Graduation Semester and Year




Document Type


Degree Name

Doctor of Philosophy in Kinesiology



First Advisor

Mark J Haykowsky


Anthracyclines emerged as frontline breast cancer adjuvant therapy in the late 1960’s. Within half a decade of their clinical adoption, dose-limiting cardiotoxicity was recognized and cumulative dose limits were established to acceptably balance anti-tumor and cardiotoxic properties. Despite these longstanding dose limits, anthracycline treated breast cancer (BC) survivors have advanced biological aging, as evidenced by a marked impairment in peak oxygen uptake (VO2 peak). Given that the pathophysiology of reduced VO2 peak in BC is poorly understood, the aim of this dissertation was to: 1) develop a non-invasive imaging technique to investigate cardiac function under exercise stress; 2) investigate the cardiac limits to exercise in BC; and 3) investigate muscle blood flow, oxygen use, and bioenergetics as components of exercise intolerance in BC. In study 1 (Chapter 2) an exercise cardiac magnetic resonance imaging (cMRI) technique was developed using commercially available hardware and in-product image sequences. Rest and exercising cardiac volumes were measured in eight young healthy subjects (mean age: 25 years) and a meta-analysis was performed to demonstrate consistency of results, thus demonstrating feasibility and establishing the normative cardiac response to supine exercise cMRI. From rest to exercise, cardiac output increased by an increase in heart rate and stroke volume, through preserved end-diastolic volume and reduced end-systolic volume. In study 2 (Chapter 3), using exercise cMRI and cardiopulmonary exercise testing, cardiac function and VO2 peak were measured in 29 BC patients (mean age: 48 years) prior to receiving anthracycline based chemotherapy and in 10 age- and sex-matched healthy controls. On average, BC patients had 20% lower VO2 peak (l/min or ml/kg/min) than healthy controls, which was related to lower peak exercise cardiac output. Importantly, decrements in peak cardiac output were apparent prior to anthracycline administration. In study 3 (Chapter 4), using femoral artery Doppler ultrasound, leg blood flow was measured during single-leg knee extension (SLKE) in 14 BC survivors (mean age: 61 years, mean time post anthracycline therapy: 12 years) and 9 age- and sex-matched controls. Peak SLKE power output, heart rate and blood pressure were comparable between groups. Leg (femoral artery) blood flow was measured during 25, 50 and 75% of peak SLKE, and was not significantly different between groups at rest or during submaximal exercise. However, estimated quadriceps muscle mass was reduced in BC survivors, despite normal leg blood flow and conductance. In study 4 (Chapter 5), using MRI, lower leg (superficial femoral vein) blood flow, VO2 and bioenergetics were measured during plantar flexion exercise in 16 BC survivors (mean age: 56 years, mean time post anthracycline therapy: 13 months) and 16 age-, sex- and body mass index matched controls. Muscle oxidative capacity was not impaired, nor was muscle blood flow or oxygen extraction. However, BC survivors tended to have abnormal leg composition (increased fat and reduced muscle) that contributed to reduced VO2 peak. Taken together, the data herein demonstrate a strong non-cardiac component to exercise intolerance in anthracycline treated BC survivors, similar to that found in sex- and age-matched controls. Future research building upon non-cardiac interventions for prevention of anthracycline related reductions in VO2 peak are needed to reduce cardiovascular risk in BC survivors.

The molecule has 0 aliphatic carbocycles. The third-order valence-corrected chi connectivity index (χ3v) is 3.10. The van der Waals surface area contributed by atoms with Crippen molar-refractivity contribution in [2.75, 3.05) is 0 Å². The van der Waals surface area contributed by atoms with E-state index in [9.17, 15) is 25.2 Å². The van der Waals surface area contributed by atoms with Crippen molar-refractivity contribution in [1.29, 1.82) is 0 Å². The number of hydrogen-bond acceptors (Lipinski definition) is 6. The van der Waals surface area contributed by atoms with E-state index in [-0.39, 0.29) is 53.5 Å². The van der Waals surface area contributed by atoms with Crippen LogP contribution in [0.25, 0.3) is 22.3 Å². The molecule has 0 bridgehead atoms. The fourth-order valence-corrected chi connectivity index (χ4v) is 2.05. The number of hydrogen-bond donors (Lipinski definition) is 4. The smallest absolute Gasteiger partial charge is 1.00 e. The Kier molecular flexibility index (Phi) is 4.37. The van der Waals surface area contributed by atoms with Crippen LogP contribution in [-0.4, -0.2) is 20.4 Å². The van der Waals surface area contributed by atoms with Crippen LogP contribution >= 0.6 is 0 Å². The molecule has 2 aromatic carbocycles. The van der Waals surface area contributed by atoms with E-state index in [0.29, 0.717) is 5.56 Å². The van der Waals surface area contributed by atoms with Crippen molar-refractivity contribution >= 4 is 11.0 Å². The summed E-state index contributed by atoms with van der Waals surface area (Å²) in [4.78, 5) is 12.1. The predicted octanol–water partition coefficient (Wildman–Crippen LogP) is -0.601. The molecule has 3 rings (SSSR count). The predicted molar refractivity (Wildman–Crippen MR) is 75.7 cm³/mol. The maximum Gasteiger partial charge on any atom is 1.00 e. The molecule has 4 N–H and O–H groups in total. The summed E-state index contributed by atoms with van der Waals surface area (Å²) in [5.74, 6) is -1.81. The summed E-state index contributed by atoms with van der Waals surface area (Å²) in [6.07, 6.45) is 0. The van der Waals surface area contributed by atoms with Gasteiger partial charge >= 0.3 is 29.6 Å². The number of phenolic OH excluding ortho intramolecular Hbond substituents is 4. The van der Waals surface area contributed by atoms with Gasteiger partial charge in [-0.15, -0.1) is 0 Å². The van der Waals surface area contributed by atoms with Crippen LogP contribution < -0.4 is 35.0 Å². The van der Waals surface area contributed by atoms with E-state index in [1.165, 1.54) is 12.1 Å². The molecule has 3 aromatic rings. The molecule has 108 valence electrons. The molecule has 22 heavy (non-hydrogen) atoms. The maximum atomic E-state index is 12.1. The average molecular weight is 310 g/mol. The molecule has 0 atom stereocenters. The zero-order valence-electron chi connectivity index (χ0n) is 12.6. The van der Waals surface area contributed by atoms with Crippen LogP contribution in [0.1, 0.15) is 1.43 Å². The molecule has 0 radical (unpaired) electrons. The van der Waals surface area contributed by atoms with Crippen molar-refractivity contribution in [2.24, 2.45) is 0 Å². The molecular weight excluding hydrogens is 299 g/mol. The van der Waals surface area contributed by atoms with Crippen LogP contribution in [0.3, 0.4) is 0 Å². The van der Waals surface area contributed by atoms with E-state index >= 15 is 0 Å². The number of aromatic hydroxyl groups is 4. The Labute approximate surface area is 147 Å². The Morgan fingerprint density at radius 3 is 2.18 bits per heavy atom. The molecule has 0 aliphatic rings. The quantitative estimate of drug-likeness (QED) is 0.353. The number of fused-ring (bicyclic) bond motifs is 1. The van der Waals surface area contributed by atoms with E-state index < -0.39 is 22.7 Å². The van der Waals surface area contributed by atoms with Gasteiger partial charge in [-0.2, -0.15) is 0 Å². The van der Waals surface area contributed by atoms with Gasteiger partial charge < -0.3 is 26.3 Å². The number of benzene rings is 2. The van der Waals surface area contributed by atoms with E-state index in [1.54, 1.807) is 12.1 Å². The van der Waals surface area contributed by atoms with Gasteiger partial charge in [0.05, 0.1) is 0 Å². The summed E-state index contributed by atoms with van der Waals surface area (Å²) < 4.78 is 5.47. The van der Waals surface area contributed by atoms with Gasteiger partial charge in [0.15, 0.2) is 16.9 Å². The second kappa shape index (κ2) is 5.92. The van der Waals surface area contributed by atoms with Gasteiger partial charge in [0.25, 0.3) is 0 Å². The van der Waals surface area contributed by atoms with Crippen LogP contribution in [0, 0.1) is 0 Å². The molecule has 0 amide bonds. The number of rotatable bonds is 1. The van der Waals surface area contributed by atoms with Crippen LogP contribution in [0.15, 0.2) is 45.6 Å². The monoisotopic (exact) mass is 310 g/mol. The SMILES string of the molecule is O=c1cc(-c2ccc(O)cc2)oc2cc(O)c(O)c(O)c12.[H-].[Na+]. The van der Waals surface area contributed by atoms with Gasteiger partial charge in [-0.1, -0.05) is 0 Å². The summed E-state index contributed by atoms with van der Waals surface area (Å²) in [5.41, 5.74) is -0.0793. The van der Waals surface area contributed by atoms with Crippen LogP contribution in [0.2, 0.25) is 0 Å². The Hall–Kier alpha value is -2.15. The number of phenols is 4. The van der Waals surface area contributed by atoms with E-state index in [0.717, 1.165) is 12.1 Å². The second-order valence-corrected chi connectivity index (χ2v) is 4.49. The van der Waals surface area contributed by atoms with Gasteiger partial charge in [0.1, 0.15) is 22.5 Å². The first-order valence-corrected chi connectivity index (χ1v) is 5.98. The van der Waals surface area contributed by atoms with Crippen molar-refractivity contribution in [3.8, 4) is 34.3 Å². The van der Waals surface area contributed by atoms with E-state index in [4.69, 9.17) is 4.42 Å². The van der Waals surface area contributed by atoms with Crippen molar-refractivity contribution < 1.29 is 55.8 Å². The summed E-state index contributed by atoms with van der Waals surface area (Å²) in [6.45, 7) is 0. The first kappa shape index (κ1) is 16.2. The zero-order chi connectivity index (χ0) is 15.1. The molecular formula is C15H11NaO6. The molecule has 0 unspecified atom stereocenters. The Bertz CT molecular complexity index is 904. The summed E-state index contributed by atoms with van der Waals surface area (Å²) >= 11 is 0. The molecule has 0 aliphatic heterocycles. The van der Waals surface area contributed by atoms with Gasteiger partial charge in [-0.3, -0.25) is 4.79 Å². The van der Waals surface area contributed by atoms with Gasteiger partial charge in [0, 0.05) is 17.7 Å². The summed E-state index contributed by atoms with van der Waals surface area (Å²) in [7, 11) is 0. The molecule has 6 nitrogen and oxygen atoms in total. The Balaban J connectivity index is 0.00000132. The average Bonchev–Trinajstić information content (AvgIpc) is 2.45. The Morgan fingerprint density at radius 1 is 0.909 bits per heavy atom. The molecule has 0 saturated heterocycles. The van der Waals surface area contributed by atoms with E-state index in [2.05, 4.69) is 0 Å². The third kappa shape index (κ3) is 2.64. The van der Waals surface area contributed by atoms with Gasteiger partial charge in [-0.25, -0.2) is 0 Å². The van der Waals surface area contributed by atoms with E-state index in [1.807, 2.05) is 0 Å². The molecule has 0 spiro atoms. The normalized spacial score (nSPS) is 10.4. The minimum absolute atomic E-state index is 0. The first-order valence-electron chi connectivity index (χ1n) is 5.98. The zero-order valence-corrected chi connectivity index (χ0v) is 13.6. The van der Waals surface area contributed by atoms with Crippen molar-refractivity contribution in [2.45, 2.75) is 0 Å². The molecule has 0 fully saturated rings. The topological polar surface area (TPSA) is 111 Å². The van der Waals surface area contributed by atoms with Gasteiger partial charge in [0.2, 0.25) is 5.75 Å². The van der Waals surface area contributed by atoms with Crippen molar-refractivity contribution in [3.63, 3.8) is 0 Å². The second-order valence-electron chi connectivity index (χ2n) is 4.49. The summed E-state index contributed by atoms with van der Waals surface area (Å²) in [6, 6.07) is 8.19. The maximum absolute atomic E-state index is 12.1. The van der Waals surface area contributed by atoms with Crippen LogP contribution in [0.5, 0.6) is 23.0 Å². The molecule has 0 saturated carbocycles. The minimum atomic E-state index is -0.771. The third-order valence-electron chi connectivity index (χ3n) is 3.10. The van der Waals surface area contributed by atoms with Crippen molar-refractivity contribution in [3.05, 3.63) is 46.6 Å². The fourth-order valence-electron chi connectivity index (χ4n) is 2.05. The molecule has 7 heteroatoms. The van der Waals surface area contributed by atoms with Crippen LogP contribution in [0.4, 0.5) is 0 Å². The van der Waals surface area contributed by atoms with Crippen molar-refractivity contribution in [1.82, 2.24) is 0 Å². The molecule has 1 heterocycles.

Breast cancer, Anthracycline, Exercise intolerance, VO2, Oxygen uptake, Cardiac function, Skeletal muscle, Blood flow


Kinesiology | Life Sciences


Degree granted by The University of Texas at Arlington

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Kinesiology Commons